Observation is not always as passive as it seems. When Noname looks at the world, she presents her findings casually, but every time she raps she gives us ruminations instead of conclusions. 2016’s Telefone was one of the sharpest exhibits of storytelling and poetry to rise from the notoriously sharp Chicago scene, but that wouldn’t be your immediate takeaway. Sure, Noname rambles with the cadence of a slam poet while keeping her voice within an unmistakably conversational tone. Yet Telefone was smothered in an aura that was carefree, almost dangerously jubilant. Noname may have been looking us in the eye, but the album felt like a breeze. It was cleverly deceptive but also suggested that such a powerful voice could cut much deeper.
One time, I watched Noname perform Telephone highlight “Casket Pretty”, a song that minces no words about the tragic number of black bodies that fall victim to police brutality. Yet, in the heat of the moment, we bopped our heads, we whooped, we sang along. At the end of the song, Noname pointed out that we were basically cheering for black death. It got awkward. She acknowledged the awkwardness with a wink, but the message was clear: it was time to listen. With Room 25, Noname effortlessly wins the attention she deserves, and this time, it’s much harder to bop away.
Not only is Room 25 more willing to embrace darkness, complexity, and unapologetic confidence, but it is birthed out of an entirely new set of circumstances. While Telefone was a Chicago album through-and-through, Room 25‘s namesake comes from the geographic ambiguity of two years spent living on the road. She sums it up nicely on “With You” where she raps “shared my life on Telefone, room 25 and 306, and 809 became my home”. Being thrown into the cutthroat touring process for two whole years is a unique and inherently transformative experience, and Room 25 captures this transformation in all its push-pull nuance, without sacrificing Noname’s sharp eye for her surroundings. In this sense, Room 25 is excitingly personal. In the past, Noname the character has taken a passenger seat to Noname the narrator. Now she opens things up and focuses on her journey, and there’s a lot of growth to be exhibited. It’s an album with purpose, a moving snapshot of a coming-of-age worthy of all this great music.
One of the key reveals on the Room 25 press cycle was that Noname was a virgin when Telefone came out, and on Room 25 she raps about sex a lot, applying to it the same coy passion that defines her take on everything else. She says “pussy” four times on the album’s first track, but it’s mostly to adorn theses on colonialism and a self-aware succumbing to the rap game’s standard of money and sex over everything. Elsewhere, she pleads to be fucked on the ground and fucked on the bed, with each “fuck” embellishing the track’s flow like a blush, reveling in the ridiculousness of it all. On Ravyn Lenae-featuring album highlight “Montego Bae”, she sings-raps “yes, I lick ’em up, oh yes I really do” and rhymes it with a line about how she’s “problematic too” and on “Ace”, she raises her arms to declare “fucking is fantastic”, basking in the beauty of her revelation. Room 25 is equal parts mocking, enthusiastic, and self-assured, assuming a confidence that makes her passion all the more charming.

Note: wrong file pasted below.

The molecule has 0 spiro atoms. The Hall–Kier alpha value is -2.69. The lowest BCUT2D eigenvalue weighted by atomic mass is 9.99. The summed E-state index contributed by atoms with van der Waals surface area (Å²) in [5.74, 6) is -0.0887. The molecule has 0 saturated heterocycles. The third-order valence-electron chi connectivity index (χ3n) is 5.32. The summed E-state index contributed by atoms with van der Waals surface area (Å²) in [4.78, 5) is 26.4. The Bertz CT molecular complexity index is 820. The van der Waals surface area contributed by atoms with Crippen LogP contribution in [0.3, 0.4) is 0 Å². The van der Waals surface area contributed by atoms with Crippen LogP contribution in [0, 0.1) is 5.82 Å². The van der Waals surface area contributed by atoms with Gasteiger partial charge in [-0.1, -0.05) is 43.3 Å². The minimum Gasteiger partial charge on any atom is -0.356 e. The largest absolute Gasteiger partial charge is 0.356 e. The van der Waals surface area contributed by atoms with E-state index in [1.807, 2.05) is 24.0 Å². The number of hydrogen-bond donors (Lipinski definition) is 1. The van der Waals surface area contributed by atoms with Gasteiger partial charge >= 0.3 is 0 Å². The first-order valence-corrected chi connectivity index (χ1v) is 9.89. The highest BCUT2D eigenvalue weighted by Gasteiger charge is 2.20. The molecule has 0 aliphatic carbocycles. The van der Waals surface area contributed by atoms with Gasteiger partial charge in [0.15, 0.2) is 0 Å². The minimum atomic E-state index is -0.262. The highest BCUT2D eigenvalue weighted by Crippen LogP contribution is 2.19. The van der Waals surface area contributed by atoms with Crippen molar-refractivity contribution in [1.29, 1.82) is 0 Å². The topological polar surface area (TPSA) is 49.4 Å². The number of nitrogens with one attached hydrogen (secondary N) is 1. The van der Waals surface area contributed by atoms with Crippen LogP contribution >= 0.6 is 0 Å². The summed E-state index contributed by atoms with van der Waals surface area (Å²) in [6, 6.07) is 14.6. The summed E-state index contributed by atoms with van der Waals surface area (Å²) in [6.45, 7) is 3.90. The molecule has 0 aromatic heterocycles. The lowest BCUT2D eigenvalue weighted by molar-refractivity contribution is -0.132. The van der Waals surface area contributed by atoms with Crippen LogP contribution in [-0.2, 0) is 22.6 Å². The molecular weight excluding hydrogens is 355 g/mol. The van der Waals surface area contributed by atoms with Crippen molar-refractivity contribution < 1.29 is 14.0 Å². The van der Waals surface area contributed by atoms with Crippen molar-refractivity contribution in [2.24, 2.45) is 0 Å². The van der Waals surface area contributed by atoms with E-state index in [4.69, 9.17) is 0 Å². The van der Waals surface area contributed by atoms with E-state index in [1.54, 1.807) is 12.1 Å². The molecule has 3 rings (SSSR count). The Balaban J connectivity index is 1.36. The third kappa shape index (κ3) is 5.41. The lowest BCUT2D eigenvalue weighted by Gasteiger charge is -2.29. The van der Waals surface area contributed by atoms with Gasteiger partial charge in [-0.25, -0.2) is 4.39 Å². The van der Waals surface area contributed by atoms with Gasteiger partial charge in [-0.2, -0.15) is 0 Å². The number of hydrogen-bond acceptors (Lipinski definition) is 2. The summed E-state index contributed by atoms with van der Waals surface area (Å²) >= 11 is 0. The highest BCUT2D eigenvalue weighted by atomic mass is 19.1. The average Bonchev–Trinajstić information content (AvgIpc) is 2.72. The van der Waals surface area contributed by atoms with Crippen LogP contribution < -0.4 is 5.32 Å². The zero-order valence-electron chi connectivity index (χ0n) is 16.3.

Noname is still political as ever, but there’s a level of nuance and creativity that hovers around her takes, making them as funny as they are biting. Lines calling back to Hillary Clinton’s black-vote grasping comments about keeping “hot sauce in her purse” are ripped to shreds on “Blaxploitation”, making accusations of her “masquerading the system” sting hard. Other pop culture takedowns are just as penetrating. “Ace”, the album’s most clear-cut banger due to the jaw-dropping chemistry between Noname and guests Smino and Saba, eyes-down the absurdity of Hollywood sweetheart/sexual harasser Morgan Freeman continuing to have a career, a moment that is unmissable, even if you’re taking in the sweet, smooth exquisiteness of the melodies. Noname is an artist that benefits from less compromise and more awkwardness, but her songs still have the capacity to make you swoon.
Indeed, Room 25 doesn’t just cut deeper; it sounds better. Noname still adopts an ultra-casual flow that makes it sound like she’s sitting you down and telling you something, but this time it is pushed even closer to a whisper. At times, it’s like she’s trying not to be heard by anyone in a packed room, but the closeness of her vocals amp up the intimacy. This album sounds like a one-on-one. Furthermore, where Telefone could get misunderstood as a record full of sunny summer bops, Room 25 ensures that its music is as complex as its message. These instrumentals are jam-packed with snaps, strings, and hypnotic grooves that ease their way into the mix so subtly. The bass and live percussion are delicately weaved together, and the arrangements are spacious, but the time signatures and pace exist outside of most rappers’ comfort zones. Everything is lusher here, equal parts soft and dark, and the uncontained energy is a far more compelling aura for Noname to tumble through.
Yet, for all the personality and reflection that comes out on Room 25, Noname’s eloquent observations make for some of the stickiest moments on this album. When she ponders the hypocrisy of eating Chick-Fil-A “in the shadows” on “Blaxploitation”, she doesn’t do so with a stern finger-wag but an onomatopoeic overcoming of sensation — “mmm, yummy, tasty” — kickstarting a flow that unwinds with her confronting the “thinkpiece” nature of her music head-on. However, these songs aren’t thinkpieces. These are acute contemplations from someone with a lot to chew on. Room 25 sees a brilliant writer finding her outlet, taking in the world around her, and spinning it into her own extraordinary web.